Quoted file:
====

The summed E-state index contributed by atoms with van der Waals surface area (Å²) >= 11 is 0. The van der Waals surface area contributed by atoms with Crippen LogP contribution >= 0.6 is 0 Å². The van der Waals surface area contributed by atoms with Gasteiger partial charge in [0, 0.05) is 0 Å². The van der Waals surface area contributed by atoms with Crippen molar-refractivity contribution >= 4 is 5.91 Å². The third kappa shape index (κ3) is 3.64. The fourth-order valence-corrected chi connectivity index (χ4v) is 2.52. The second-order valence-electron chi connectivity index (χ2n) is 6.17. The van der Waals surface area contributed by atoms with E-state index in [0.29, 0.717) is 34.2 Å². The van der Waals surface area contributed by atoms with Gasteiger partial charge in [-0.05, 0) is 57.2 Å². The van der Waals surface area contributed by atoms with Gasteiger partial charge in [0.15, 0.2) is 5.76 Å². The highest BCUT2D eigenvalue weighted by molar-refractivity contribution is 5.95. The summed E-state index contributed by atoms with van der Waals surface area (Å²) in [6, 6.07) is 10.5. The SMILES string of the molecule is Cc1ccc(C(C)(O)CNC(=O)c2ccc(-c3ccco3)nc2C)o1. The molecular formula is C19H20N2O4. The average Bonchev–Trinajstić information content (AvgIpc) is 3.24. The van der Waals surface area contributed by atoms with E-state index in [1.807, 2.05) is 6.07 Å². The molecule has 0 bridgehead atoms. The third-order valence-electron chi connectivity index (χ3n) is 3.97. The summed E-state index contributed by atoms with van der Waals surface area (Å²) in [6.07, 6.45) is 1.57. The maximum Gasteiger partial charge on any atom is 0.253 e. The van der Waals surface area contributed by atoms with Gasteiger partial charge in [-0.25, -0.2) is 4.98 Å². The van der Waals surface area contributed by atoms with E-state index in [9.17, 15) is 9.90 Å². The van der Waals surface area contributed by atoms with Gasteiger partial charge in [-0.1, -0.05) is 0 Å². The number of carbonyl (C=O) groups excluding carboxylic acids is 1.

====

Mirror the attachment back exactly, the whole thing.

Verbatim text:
The summed E-state index contributed by atoms with van der Waals surface area (Å²) >= 11 is 0. The van der Waals surface area contributed by atoms with Crippen LogP contribution >= 0.6 is 0 Å². The van der Waals surface area contributed by atoms with Gasteiger partial charge in [0, 0.05) is 0 Å². The van der Waals surface area contributed by atoms with Crippen molar-refractivity contribution >= 4 is 5.91 Å². The third kappa shape index (κ3) is 3.64. The fourth-order valence-corrected chi connectivity index (χ4v) is 2.52. The second-order valence-electron chi connectivity index (χ2n) is 6.17. The van der Waals surface area contributed by atoms with E-state index in [0.29, 0.717) is 34.2 Å². The van der Waals surface area contributed by atoms with Gasteiger partial charge in [-0.05, 0) is 57.2 Å². The van der Waals surface area contributed by atoms with Gasteiger partial charge in [0.15, 0.2) is 5.76 Å². The highest BCUT2D eigenvalue weighted by molar-refractivity contribution is 5.95. The summed E-state index contributed by atoms with van der Waals surface area (Å²) in [6, 6.07) is 10.5. The SMILES string of the molecule is Cc1ccc(C(C)(O)CNC(=O)c2ccc(-c3ccco3)nc2C)o1. The molecular formula is C19H20N2O4. The average Bonchev–Trinajstić information content (AvgIpc) is 3.24. The van der Waals surface area contributed by atoms with E-state index in [1.807, 2.05) is 6.07 Å². The molecule has 0 bridgehead atoms. The third-order valence-electron chi connectivity index (χ3n) is 3.97. The summed E-state index contributed by atoms with van der Waals surface area (Å²) in [6.07, 6.45) is 1.57. The maximum Gasteiger partial charge on any atom is 0.253 e. The van der Waals surface area contributed by atoms with Gasteiger partial charge in [-0.25, -0.2) is 4.98 Å². The van der Waals surface area contributed by atoms with E-state index in [9.17, 15) is 9.90 Å². The van der Waals surface area contributed by atoms with Gasteiger partial charge in [-0.1, -0.05) is 0 Å². The number of carbonyl (C=O) groups excluding carboxylic acids is 1.